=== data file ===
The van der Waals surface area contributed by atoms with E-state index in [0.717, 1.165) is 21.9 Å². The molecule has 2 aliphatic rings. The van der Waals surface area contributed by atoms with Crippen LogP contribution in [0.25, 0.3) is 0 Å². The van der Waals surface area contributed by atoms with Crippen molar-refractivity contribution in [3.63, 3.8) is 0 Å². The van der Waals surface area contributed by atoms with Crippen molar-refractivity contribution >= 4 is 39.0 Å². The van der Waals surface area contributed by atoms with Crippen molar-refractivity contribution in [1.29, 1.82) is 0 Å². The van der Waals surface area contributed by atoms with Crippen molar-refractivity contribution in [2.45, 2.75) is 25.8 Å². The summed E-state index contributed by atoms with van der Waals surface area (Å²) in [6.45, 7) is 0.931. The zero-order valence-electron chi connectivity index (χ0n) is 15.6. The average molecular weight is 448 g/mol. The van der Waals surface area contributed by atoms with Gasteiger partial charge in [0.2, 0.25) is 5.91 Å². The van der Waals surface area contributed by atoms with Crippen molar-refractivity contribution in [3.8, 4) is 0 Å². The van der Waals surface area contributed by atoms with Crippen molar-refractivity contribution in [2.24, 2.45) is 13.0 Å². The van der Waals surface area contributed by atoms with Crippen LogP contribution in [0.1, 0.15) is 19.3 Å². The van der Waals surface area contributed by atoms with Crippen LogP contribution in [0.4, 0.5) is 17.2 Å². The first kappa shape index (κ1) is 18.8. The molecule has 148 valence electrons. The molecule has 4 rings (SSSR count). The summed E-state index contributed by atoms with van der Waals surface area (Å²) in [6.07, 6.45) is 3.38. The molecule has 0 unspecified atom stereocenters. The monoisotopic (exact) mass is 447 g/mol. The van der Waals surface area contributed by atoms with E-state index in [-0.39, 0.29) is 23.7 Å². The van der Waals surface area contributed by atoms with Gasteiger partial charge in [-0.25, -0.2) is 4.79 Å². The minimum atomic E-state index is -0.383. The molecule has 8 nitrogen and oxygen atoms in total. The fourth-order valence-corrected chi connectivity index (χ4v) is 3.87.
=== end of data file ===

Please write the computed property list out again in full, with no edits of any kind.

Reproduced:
The van der Waals surface area contributed by atoms with E-state index in [0.717, 1.165) is 21.9 Å². The molecule has 2 aliphatic rings. The van der Waals surface area contributed by atoms with Crippen LogP contribution in [0.25, 0.3) is 0 Å². The van der Waals surface area contributed by atoms with Crippen molar-refractivity contribution in [3.63, 3.8) is 0 Å². The van der Waals surface area contributed by atoms with Crippen molar-refractivity contribution >= 4 is 39.0 Å². The van der Waals surface area contributed by atoms with Crippen molar-refractivity contribution in [1.29, 1.82) is 0 Å². The van der Waals surface area contributed by atoms with Crippen molar-refractivity contribution in [2.45, 2.75) is 25.8 Å². The summed E-state index contributed by atoms with van der Waals surface area (Å²) in [6.45, 7) is 0.931. The zero-order valence-electron chi connectivity index (χ0n) is 15.6. The average molecular weight is 448 g/mol. The van der Waals surface area contributed by atoms with Gasteiger partial charge in [0.2, 0.25) is 5.91 Å². The van der Waals surface area contributed by atoms with Crippen molar-refractivity contribution in [3.8, 4) is 0 Å². The van der Waals surface area contributed by atoms with Crippen molar-refractivity contribution in [2.24, 2.45) is 13.0 Å². The van der Waals surface area contributed by atoms with Crippen LogP contribution in [0.1, 0.15) is 19.3 Å². The van der Waals surface area contributed by atoms with Crippen LogP contribution in [0.4, 0.5) is 17.2 Å². The first kappa shape index (κ1) is 18.8. The molecule has 148 valence electrons. The molecule has 4 rings (SSSR count). The summed E-state index contributed by atoms with van der Waals surface area (Å²) in [6.07, 6.45) is 3.38. The molecule has 0 unspecified atom stereocenters. The monoisotopic (exact) mass is 447 g/mol. The van der Waals surface area contributed by atoms with E-state index in [-0.39, 0.29) is 23.7 Å². The van der Waals surface area contributed by atoms with Gasteiger partial charge in [-0.25, -0.2) is 4.79 Å². The minimum atomic E-state index is -0.383. The molecule has 8 nitrogen and oxygen atoms in total. The fourth-order valence-corrected chi connectivity index (χ4v) is 3.87.